WASHINGTON – Dozens of ISIS militants were killed Monday by a U.S. airstrike in Yemen targeting two training camps, the Defense Department said, marking the first time the U.S. has bombed ISIS in the country.
The strike in Al Bayda Governorate, near the center of Yemen, will disrupt the organization’s attempts “to train militants to conduct terror attacks using AK-47s, machine guns, rocket-propelled grenade launchers and endurance training,” the Defense Department said in a statement.
The operation was conducted in coordination with the internationally recognized government of Yemen, the Defense Department said. The strike was part of ongoing counterterrorism operations by the U.S. against ISIS and al-Qaeda in the Arabian Peninsula (AQAP) “to degrade the groups’ ability to coordinate external terror attacks and limit their ability to hold territory seized from the legitimate government of Yemen.”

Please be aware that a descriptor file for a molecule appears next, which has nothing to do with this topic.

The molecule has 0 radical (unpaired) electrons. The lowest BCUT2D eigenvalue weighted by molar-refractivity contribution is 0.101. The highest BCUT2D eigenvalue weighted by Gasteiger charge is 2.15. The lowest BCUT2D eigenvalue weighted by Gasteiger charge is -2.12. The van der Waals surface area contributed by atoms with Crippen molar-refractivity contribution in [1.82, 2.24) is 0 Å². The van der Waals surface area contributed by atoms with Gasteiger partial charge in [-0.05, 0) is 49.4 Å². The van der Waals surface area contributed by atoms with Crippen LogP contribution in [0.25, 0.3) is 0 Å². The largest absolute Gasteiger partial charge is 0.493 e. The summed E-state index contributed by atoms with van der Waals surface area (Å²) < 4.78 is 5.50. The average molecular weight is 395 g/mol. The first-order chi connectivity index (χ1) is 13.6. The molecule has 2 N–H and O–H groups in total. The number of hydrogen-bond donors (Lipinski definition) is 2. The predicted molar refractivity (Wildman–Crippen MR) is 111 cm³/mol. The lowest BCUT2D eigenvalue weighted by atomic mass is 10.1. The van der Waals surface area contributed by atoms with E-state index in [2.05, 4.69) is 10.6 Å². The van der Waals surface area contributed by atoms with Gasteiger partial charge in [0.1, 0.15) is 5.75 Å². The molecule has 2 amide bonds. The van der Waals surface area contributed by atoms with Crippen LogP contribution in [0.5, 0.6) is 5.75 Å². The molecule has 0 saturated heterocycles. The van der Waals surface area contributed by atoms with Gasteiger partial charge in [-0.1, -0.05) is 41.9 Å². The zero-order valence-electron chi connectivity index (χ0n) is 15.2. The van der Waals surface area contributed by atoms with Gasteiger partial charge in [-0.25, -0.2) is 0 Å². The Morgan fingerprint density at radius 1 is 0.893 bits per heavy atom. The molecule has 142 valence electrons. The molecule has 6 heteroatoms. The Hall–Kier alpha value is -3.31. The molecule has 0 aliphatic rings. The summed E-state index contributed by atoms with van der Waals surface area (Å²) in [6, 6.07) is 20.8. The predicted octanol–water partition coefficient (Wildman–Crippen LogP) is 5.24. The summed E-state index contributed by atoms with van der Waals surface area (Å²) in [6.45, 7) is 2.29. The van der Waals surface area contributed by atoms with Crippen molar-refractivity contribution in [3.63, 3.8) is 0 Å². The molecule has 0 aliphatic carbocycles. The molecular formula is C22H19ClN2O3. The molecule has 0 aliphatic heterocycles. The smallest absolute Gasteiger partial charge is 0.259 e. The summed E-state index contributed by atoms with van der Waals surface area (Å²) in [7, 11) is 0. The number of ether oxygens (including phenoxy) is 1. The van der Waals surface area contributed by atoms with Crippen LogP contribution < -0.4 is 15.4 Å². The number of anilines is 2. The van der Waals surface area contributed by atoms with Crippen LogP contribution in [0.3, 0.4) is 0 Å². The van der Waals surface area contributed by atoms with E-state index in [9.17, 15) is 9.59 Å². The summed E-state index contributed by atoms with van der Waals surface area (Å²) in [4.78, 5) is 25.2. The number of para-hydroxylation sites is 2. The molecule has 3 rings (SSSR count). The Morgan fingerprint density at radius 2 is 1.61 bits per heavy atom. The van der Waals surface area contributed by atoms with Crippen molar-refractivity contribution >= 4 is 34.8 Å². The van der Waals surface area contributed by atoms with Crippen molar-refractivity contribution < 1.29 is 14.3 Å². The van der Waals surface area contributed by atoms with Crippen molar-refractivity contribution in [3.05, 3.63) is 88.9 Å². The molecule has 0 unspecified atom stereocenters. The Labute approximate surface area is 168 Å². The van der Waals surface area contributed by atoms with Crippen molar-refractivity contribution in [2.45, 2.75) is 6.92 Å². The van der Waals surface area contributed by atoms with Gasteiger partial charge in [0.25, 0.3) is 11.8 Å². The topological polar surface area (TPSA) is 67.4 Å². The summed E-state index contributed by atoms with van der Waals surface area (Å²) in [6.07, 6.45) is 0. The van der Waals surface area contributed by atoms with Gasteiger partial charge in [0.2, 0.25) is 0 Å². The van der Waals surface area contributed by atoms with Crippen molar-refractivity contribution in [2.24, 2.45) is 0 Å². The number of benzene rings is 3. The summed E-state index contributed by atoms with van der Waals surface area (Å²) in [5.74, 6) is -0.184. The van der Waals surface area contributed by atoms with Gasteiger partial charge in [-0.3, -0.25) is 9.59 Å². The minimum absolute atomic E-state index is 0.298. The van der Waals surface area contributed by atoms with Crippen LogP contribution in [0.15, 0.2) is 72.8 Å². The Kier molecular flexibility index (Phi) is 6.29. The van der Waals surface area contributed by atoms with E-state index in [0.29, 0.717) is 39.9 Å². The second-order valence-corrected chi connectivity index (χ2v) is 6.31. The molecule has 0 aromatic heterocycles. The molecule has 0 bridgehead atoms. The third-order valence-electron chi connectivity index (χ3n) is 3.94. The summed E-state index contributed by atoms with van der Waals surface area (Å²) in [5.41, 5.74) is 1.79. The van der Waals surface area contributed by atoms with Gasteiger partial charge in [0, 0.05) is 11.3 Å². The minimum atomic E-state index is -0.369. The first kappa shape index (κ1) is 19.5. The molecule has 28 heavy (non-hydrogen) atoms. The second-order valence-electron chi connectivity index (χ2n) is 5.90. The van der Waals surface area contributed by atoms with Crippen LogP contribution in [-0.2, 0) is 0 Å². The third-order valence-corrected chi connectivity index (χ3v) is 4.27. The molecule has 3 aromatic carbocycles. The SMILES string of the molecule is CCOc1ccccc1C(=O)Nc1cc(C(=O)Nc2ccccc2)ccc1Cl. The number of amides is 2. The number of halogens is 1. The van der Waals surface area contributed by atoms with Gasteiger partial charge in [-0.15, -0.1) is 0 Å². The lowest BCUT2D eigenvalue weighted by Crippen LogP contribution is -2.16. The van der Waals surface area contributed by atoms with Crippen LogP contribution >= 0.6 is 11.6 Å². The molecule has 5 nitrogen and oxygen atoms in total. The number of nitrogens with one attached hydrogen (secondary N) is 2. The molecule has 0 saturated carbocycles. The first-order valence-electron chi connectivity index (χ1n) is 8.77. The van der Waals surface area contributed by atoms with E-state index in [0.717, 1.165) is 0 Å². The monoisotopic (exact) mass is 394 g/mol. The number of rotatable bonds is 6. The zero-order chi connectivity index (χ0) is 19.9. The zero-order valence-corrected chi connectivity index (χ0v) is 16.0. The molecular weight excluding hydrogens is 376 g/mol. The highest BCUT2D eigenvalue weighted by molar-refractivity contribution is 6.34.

Yemen is in the midst of a two-year running civil war, which pits ousted President Abdrabbuh Mansur Hadi, who is supported by a Saudi Arabia-led, U.S.-backed coalition, against Iran-supported Houthi rebels and supporters of former President Ali Abdullah Saleh.
The U.S. provides aerial refueling for Saudi-led coalition aircraft and also provides limited intelligence support.
The United Nations estimates that more than 8,530 people, 60 percent of them civilians, have been killed and another 48,800 injured in Yemen since March 2015. The U.N. estimates that 3 million people in Yemen malnourished, and 80 percent of the population relies on humanitarian aid. The nation is also racked by a cholera epidemic.